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J Nutr. 1989 Dec;119(12 Suppl):1829-31.

Upper limit of vitamin E in infant formulas.

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  • 1Department of Pediatrics, University of Iowa, Iowa City 52242.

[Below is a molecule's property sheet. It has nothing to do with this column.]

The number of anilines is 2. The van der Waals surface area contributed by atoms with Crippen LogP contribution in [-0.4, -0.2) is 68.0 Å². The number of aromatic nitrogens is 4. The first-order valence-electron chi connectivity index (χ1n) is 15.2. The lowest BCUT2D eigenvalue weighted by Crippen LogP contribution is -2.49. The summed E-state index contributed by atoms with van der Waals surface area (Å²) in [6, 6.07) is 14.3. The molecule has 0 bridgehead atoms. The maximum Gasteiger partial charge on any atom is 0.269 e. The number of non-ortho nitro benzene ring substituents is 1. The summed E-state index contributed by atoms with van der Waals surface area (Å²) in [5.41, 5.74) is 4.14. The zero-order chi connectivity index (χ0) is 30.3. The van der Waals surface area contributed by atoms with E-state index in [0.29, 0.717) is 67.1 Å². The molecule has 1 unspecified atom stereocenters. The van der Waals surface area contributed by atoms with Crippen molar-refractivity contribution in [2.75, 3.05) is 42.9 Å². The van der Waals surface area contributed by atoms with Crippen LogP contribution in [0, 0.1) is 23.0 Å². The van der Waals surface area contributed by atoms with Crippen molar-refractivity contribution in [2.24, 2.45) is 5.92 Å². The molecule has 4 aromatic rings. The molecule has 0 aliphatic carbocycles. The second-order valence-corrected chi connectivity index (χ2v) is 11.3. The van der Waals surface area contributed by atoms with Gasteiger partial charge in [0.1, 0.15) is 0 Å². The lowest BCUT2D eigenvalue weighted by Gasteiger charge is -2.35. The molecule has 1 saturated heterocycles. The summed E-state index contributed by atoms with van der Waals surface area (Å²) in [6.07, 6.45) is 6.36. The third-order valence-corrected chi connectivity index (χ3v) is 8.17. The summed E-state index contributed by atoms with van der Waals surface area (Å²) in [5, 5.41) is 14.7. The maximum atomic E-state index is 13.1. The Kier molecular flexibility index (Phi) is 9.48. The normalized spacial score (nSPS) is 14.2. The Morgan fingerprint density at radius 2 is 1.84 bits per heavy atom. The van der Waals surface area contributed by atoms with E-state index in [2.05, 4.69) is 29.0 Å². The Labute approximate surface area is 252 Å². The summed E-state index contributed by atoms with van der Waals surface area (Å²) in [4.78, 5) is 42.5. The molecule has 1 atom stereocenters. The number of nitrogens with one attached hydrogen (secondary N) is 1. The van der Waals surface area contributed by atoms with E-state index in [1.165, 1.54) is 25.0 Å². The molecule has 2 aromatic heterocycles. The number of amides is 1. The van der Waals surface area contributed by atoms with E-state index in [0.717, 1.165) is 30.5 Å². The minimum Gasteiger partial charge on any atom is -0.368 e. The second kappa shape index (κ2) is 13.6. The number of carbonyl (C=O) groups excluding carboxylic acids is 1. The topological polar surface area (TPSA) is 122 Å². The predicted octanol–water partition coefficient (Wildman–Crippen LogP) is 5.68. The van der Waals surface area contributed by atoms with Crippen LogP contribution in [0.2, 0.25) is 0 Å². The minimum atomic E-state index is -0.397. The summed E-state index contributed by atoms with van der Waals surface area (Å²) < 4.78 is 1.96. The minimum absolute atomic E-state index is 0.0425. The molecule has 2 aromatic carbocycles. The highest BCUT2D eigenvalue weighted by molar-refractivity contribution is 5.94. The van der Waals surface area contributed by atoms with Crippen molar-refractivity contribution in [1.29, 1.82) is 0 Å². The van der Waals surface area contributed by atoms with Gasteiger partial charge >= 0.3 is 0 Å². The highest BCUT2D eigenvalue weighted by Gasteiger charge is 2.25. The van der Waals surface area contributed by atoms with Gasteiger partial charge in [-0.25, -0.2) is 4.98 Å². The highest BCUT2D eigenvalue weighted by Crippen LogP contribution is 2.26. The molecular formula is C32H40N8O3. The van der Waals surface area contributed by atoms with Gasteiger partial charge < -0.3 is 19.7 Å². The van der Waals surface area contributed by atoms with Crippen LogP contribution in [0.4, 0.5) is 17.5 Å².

Reports of toxicity to enterally administered vitamin E are rare in infants. However, increased risks of sepsis and necrotizing enterocolitis have been reported after both enteral and parenteral vitamin E, primarily when plasma (or serum) vitamin E levels exceed 3.5 mg/dl. Levels this high are seldom seen with enteral vitamin E when intake is 25 mg d-alpha-tocopherol equivalent/(kg.d) or less. Intakes below this threshold will be provided by infant formulas with vitamin E to energy ratios of up to 20 mg/100 kcal (30 IU/100 kcal) so long as energy intake does not exceed 125 kcal/(kg.d). To allow a margin of safety, it would be reasonable to limit the amount of vitamin E added to the formula during its manufacture to half this amount, or 10 mg/100 kcal (15 IU/100 kcal). This level coincides with the highest levels of vitamin E found in human colostrum and is 20 times the recommended lower limit for vitamin E in infant formula of 0.5 mg/100 kcal.

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